Sri Lanka Protects Thresher Sharks

Major fishing nation bans thresher landing and sale based on Indian Ocean Tuna agreement

03. August 2012

Shark Advocates International is congratulating the government of Sri Lanka for adopting rules to protect three species of thresher sharks — wide ranging species characterized by their exceptionally long tails – in line with a 2010 agreement by the Indian Ocean Tuna Commission (IOTC).

Sri Lanka ranks 14th in the world for shark catches. The new regulation prohibits catch, retention, transshipment, landing, storage, and/or sale of whole bodies or parts of common, bigeye, or pelagic thresher sharks, and applies to fishing vessels operating in Sri Lankan waters or the high seas, as well as those using Sri Lankan ports. The measure also mandates the careful release of any thresher sharks caught incidentally in other fisheries, and proper recording of such incidents.

“We congratulate Sri Lanka for taking decisive action to protect these particularly vulnerable shark species,” said Shark Advocates International President, Sonja Fordham.

The thresher measure is modeled after an IOTC Resolution proposed by the European Union and adopted in 2010. IOTC discussions and fish market visits since reveal that very few countries have adopted national thresher protections as agreed.

“We urge other Indian Ocean fishing nations to follow Sri Lanka’s lead and take the domestic steps that are vital to making international shark conservation measures work,” said Fordham.

Shark Advocates International (SAI) works closely with Project AWARE, Shark Trust, and Humane Society International to promote Indian Ocean shark conservation. SAI is urging Sri Lanka to strictly enforce the thresher protections and follow them up with measures to benefit other species, including:

  • Strict protection for the giant manta ray, pursuant to 2011 commitments under the Convention on Migratory Species;
  • Precautionary fishing limits on other valuable yet vulnerable species, such as makos, hammerheads, silky sharks, and devil rays;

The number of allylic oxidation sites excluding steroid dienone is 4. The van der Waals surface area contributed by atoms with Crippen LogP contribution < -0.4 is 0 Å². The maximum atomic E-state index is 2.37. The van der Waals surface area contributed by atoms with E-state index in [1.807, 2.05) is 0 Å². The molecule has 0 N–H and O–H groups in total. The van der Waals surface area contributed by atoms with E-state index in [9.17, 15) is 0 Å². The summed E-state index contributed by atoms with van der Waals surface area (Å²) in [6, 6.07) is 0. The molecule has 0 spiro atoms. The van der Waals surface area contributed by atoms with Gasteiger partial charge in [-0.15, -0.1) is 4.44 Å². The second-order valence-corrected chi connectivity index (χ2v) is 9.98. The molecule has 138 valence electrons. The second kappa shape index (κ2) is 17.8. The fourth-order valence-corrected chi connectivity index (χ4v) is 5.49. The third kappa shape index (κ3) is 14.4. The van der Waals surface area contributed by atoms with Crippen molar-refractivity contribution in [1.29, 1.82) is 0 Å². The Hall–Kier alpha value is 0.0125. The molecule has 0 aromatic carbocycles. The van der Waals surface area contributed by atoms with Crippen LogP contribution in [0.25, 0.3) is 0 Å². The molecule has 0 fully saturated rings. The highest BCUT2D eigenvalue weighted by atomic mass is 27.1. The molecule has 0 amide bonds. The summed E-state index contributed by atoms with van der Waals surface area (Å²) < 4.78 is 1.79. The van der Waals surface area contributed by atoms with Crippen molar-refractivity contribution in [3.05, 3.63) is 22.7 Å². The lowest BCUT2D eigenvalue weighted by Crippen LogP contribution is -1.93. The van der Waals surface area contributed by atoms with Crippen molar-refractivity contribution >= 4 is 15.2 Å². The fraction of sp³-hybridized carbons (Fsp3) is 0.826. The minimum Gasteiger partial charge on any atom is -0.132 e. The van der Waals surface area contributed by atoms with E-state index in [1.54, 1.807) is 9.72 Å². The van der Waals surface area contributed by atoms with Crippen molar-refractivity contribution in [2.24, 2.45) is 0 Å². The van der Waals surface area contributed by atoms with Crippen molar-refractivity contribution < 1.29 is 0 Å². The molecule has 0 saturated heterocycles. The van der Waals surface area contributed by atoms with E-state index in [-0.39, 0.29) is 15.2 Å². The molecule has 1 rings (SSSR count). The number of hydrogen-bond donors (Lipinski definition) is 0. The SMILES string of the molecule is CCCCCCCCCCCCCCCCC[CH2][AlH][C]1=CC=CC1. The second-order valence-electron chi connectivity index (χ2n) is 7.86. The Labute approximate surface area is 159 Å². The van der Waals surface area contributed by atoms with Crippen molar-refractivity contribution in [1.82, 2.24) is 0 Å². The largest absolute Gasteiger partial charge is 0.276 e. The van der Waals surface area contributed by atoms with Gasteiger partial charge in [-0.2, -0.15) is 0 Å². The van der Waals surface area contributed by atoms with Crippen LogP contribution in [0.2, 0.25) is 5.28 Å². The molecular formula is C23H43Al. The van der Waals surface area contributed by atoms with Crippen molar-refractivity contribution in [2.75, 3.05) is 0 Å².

• Active support of trade measures for threatened shark and ray species through the Convention on International Trade in Endangered Species;
  • A national shark plan pursuant to the United Nations International Plan of Action for Sharks.

Notes to Editors:

Shark Advocates International is a non-profit project of The Ocean Foundation established to advance science-based policies for sharks and rays.

The new regulation applies to the common thresher (Alopias vulpinus), the bigeye thresher (Alopias superciliosis), and the pelagic thresher (Alopias pelagicus) and was issued by the Ministry of Fisheries and Aquatic Resources.

The IUCN classifies all three thresher species as “Vulnerable” under the Red List for Threatened Species.

Sharks are taken incidentally in fisheries for other species, but are also targeted for their meat and fins.

Source: Deutsche Elasmobranchier–Gesellschaft e.V.



  1. Luis Guimaraes

    excellent step. next is manta and devil rays, which are severely overfished in Sri Lanka.

    Now that the nation is no more at civil war and is bulding itself up, I think the government is realizing the tremendous power of eco-tourism down there, as shown by the already very succesful safari (to see bears, leopards, elephants, etc) and whale watching (blue whale) industries.

  2. Angel

    Great News…
    Thank you Sri Lanka Officials.
    Thank you Shark Advocates International (SAI).
    Great Job..
    I hope to see other Indian Ocean Nations joining in the effort for protection..Its is very interesting to see a Nation like Sri Lanka to see the facts and see the reality while more advanced nations don’t care. It proves that being logical has noting to do with economic or social condition of a nation but its willingness to save the oceans. Sri Lanka sets up a very good example of moving forward for animals and humanity.
    Enlightment is in mind… not in money..

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